Andrea Riseborough, Sam Riley
The overriding sense is one of smug self-importance – as though the cache of working on a Greene adaptation cleared the filmmakers of any need to make a competent movie
Seemingly based in part on Graham Greene’s 1938 novel and the 1947 film adaptation, 2011’s Brighton Rock also takes the trouble to update proceedings to the 1960’s, adding in photogenic mods on mopeds and the threat of youth riots to an already violent adaptation. The result is disjointed at the best of times and even occasionally laughable.In Short:
Writer/director Joffe (who recently penned George Clooney starrer The American) doesn’t seem to have any motivation for the change in period. In a way, the sense of militant youth actually takes away from the fierce character of Pinkie – a steely eyed 17 year old killer who was an aberration amongst the meek holidaymakers in previous versions of the story. The adaptation is also confused, sometimes slavish to Greene’s prose while also appropriating elements from John Boulting’s 1947 film version – such as a recording which marks one of the lowest points of the film.
Switchblades flashing under a night shrouded pier make a strong visual introduction and the film is never less than attractive, particularly the period detail and costumes. But even here Joffe often oversteps the mark – layering on the production design in search of atmosphere but creating clutter instead. There’s no part of the film that isn’t troubled and the overriding sense is one of smug self-importance – as though the cache of working on a Greene adaptation cleared the filmmakers of any need to make a competent movie.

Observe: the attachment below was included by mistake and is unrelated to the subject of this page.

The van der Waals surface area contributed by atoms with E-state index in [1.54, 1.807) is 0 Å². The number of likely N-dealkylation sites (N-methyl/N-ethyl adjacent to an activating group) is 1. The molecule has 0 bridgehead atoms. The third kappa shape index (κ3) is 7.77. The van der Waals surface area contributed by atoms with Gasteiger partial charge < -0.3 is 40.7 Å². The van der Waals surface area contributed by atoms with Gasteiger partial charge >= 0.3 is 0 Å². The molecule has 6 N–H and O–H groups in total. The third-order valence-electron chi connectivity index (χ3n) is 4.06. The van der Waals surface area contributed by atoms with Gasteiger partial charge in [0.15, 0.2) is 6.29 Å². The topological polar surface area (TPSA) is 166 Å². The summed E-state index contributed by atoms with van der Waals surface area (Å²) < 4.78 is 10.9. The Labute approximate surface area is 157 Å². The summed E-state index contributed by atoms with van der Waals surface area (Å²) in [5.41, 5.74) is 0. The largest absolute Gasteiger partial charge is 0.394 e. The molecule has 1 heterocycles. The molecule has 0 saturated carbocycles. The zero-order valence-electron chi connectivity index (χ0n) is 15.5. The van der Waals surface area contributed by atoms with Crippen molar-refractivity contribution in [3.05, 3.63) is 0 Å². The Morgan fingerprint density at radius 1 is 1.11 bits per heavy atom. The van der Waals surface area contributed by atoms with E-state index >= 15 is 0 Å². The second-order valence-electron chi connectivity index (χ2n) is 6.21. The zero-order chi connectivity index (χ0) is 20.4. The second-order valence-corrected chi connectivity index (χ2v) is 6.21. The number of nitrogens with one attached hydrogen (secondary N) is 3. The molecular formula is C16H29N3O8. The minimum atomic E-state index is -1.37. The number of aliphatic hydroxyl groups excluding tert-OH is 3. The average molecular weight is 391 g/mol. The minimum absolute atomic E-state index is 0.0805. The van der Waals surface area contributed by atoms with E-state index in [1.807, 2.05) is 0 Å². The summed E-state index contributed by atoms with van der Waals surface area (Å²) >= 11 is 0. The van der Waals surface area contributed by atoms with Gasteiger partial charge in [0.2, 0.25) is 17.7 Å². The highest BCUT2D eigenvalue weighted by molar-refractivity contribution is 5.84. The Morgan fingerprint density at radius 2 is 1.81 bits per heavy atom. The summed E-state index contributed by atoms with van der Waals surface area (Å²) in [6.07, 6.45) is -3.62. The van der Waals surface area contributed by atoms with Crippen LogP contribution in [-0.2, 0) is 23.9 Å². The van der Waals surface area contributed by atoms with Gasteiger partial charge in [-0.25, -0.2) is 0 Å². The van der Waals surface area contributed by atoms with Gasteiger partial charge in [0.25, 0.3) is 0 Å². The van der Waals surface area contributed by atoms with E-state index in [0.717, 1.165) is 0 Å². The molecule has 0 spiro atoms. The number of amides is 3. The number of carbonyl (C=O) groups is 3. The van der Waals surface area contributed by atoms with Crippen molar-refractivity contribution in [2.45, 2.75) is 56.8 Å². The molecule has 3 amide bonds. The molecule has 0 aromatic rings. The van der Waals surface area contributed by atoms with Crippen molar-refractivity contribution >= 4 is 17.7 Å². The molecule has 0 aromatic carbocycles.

As Pinkie and Rose (Riseborough) meander their way through the plot, it’s impossible to know why we should care about either character. Pinkie is a thug who dreams of greatness but his plans fail miserably. Rose is desperately looking for love and drawn to anyone who will give her the slightest bit of attention but her situation rapidly becomes totally unrealistic. Into this mix comes Mirren’s Ida, who goes out of her way to investigate the murder. In the book and the previous film, the character is motivated by a strong sense of right and wrong. Here, it’s a mixture of revenge and misplaced maternal worry for the young Rose but neither is that compelling.
Supporting turns from Helen Mirren and a disturbingly craggy John Hurt are decent, while Andy Serkis raises giggles as a comic book gangster, but the leads are more problematic. Since exploding onto the scene with 2007’s Control, Sam Riley hasn’t had a hit and this film isn’t likely to change matters. He growls and glowers his way through the performance but never captures the menace of the role, looking particularly out of place during the violent moments. Riseborough is better, mainly because she’s tasked with acting meek and clueless, though the constant references to her being ugly are bizarre.
Brighton Rock is an unsuccessful adaptation of Greene’s dense novel but even taken on its own merits there’s little here worth recommending. The plot is wafer thin, the love story one sided and far from compelling and the social commentary nil. What we’re left with is an attractive enough period film with no sense of what it wants to be – a doomed romance? An indictment of gang culture? Maybe it’s actually an uproarious comedy – a climactic fight scene could easily be comedy gold with a slight change of soundtrack. And the less said about the miraculous ending the better.
Self important and ultimately pointless, check out the book instead.